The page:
Historically, negative interactions between people and polar bears has been low. Rapid warming across the Arctic is dramatically altering sea ice habitat, including decreased spatial extent and decreased thickness resulting in more polar bears spending longer periods onshore in parts of their range (Rode et al. 2022). Work by Smith et al. (2023) highlighted the growing concern for human-polar bear conflict as a result of one powerful attractant: anthropogenic foods associated with human activities.  Additionally, a recent analysis of polar bear stomach contents across northern Alaska illustrated a more direct risk from human waste. Plastics (28.6%) and other human waste (11.9%) were observed in 42 stomachs sampled, with acute gastritis confirmed in 33.3% (Stimmelmayr et al. 2023).

Nonetheless, there is not a great deal of understanding about the potential impacts of conflict on polar bears and, concomitantly, their impact on people. However, for other bear species, conflict has been demonstrated to be an important consideration in population dynamics. For example, Schwartz et al. (2010) quantified the importance of conflict-related mortality for grizzly bears (Ursus arctos) inside and outside key protected areas. For black bears (U. americanus), Lewis et al. (2015) demonstrated how urban environments and climate-related factors can potentially act as either sources or sinks for bear populations depending upon how human-bear conflict is managed. These examples suggest that human–polar bear interactions that escalate into conflict could pose a challenge to conservation efforts, especially given that the Arctic marine environment is rapidly changing, and the human footprint is growing.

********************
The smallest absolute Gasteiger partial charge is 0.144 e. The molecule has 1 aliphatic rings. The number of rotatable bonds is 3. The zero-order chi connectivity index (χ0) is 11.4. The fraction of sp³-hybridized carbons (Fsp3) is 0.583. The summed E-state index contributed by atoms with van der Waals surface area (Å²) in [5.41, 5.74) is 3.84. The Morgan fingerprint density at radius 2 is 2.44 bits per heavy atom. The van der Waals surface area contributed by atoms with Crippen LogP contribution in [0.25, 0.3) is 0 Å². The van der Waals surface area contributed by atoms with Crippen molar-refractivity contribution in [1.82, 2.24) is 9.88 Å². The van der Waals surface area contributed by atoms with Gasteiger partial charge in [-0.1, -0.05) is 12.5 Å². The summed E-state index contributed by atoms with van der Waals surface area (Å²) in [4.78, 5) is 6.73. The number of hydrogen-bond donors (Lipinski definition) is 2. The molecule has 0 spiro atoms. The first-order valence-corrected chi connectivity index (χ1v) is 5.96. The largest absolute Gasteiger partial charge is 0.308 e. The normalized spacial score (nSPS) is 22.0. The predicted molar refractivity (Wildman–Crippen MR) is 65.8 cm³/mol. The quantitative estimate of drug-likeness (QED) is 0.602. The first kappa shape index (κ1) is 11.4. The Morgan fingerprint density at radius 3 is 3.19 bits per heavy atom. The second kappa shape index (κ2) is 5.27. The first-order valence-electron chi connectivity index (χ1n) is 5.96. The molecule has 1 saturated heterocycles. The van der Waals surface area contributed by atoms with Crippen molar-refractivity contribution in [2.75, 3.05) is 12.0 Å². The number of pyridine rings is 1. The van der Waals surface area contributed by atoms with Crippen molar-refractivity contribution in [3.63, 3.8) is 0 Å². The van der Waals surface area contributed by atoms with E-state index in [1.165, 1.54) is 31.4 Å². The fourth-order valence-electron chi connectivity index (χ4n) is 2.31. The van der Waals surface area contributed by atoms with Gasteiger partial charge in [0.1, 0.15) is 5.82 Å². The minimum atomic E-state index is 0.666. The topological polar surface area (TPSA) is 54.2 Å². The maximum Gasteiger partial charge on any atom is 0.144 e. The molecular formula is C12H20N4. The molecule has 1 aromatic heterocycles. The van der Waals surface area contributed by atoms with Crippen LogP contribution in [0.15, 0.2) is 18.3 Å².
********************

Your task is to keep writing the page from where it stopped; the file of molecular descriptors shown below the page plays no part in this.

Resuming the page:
Fortunately, there is a great deal of information around coexistence from colleagues and communities living and working around brown and black bears across North America, Europe, and parts of Asia to guide efforts to mitigate conflict in the Arctic. While educational information needs to be tailored to polar bears, regional laws, and cultures- some tools or protocols may also benefit from focal research regarding efficacy on polar bears. Northern wildlife managers and communities have also developed a suite of tools they are currently using in Arctic conditions and with polar bears specifically- and they vary widely by region. Efforts are ongoing to build capacity and share information range wide through the Range States Conflict Working Group, the PBSG, and other partners.